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OFF Research Grant recipient Gracie Liu in the news – 70 per cent of Australian frogs are vulnerable to changes caused by humans

In 2017 OFF established a Research Grants fund to assist postgraduate students studying topics relevant to OFF’s mission. The funding comes largely from donations made by OFF members and to date $21,386 has been awarded to 10 postgraduate students. Successful applicants are selected each year by a sub-committee of OFF members and a requirement is that they make a presentation on their research at an OFF meeting.

At the OFF meeting on Monday 26th April 2021 a 2019 grant recipient and UNSW postgrad student Gracie Liu described how Australia’s frogs are coping with human-driven landscape changes and the impacts of chytridiomycosis (the disease that has caused catastrophic declines of hundreds of amphibian species globally). Unfortunately the Zoom recording of Gracie’s talk was poor quality. So instead of loading it on YouTube, we have published a copy of her donor report here.

As well as undertaking her postgraduate research project, Gracie is a member of a UNSW and Australian Museum team using data collected in a citizen science project. They have analysed the distribution of frogs based on frog calls recorded by people all over Australia using the Museum’s FrogID phone app. (Like birds, species of frogs can be identified from their unique calls, but unlike birds, frogs call only during their breeding season which may be just a brief period of the year and usually follows heavy rain).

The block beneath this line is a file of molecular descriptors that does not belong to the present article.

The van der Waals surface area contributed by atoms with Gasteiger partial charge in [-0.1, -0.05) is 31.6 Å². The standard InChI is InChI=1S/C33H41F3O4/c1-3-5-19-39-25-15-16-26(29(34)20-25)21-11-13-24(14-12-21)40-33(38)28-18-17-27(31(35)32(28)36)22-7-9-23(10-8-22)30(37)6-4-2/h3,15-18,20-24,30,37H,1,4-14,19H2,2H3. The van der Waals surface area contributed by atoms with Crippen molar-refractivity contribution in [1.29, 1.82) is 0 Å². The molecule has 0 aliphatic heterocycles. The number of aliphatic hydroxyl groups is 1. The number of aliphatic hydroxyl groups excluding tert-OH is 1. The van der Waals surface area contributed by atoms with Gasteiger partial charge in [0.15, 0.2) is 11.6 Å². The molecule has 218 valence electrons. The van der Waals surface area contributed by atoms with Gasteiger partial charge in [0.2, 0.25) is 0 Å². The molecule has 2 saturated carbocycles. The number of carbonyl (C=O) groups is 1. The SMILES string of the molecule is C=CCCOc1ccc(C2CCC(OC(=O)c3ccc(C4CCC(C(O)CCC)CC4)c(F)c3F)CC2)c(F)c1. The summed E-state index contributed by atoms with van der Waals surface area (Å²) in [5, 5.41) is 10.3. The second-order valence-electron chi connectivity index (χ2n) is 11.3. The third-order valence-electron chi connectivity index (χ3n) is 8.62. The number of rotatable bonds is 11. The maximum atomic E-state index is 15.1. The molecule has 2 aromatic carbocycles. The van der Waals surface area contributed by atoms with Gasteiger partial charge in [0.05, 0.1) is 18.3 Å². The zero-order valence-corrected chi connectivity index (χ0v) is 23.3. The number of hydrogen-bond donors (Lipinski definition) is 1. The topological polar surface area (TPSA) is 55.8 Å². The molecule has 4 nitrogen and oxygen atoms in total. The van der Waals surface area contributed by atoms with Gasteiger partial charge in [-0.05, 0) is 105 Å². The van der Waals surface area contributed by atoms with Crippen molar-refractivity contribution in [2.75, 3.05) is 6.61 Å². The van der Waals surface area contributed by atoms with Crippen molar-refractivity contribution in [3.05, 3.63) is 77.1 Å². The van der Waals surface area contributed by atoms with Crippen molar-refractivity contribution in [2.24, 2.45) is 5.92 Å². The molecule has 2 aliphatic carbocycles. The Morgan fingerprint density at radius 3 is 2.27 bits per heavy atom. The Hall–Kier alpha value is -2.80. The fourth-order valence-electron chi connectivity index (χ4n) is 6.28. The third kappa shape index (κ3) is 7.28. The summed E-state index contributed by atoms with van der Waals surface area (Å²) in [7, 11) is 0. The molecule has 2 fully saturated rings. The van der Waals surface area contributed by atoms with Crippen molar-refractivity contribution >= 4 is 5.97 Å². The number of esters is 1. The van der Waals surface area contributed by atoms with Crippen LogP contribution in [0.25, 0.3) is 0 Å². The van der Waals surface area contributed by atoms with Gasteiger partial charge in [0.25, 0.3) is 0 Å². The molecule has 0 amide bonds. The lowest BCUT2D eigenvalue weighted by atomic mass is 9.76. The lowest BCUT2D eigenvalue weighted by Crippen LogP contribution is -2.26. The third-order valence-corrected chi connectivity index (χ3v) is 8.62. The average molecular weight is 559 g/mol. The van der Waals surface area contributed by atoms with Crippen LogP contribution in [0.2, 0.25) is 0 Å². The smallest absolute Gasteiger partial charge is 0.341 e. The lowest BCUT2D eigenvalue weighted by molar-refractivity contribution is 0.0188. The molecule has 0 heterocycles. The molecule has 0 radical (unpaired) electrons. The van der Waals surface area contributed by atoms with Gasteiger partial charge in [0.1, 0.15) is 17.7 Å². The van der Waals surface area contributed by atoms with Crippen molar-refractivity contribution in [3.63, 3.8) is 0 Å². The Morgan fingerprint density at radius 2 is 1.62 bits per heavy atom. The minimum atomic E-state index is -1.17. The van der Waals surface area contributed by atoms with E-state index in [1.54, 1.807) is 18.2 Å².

The FrogID team found 70 per cent of Australian frogs are vulnerable to changes caused by humans, including denser residential development, more intense agriculture and proliferation of roads. The results were published this month and received considerable publicity, including the following quote “Frogs need to be prioritised in urban planning and conservation decisions,” lead author and PhD candidate Gracie Liu from UNSW Science’s School of Biological, Earth and Environmental Sciences says.

Habitat modification and the amphibian chytrid fungus disease

How are multiple threatening processes affecting frogs?

Gracie Liu, The University of New South Wales & The Australian Museum.

Amphibians are one of the most threatened animal groups in the world. Globally, 40% of amphibian species are estimated to be threatened with extinction [1]. In Australia, the numbers are similarly high – almost a fifth of our frog species are threatened [2]. Two of the leading causes of amphibian declines are human-driven habitat modification and disease, and their threats to biodiversity are likely to only increase with the continued expansion of urban and agricultural areas [3, 4].

Chytridiomycosis, a disease caused by the chytrid fungus Batrachochytrium dendrobatidis (Bd), has decimated amphibian populations in recent decades [4]. The disease has caused mass amphibian die-offs and has been implicated in the extinction and decline of hundreds of amphibian species worldwide [4]. While many declines have occurred in undisturbed areas [5], the interaction between disease and habitat modification has the potential to exacerbate species declines. The presence of chytrid is linked to environmental variables such as temperature, moisture, salinity, and canopy cover [6]. At the same time, habitat modification can directly influence environmental characteristics, including temperature and rainfall. However, despite these links, the relationship between habitat modification and disease dynamics is unclear.

Can habitat modification intensify the effects of disease?

To answer this question, I set out to determine chytrid infection prevalence and intensity across a modification gradient. Specifically, I investigated whether infection is related to the degree of habitat modification or species’ habitat use within these different environments. I also examined whether species interactions might be driving patterns of decline.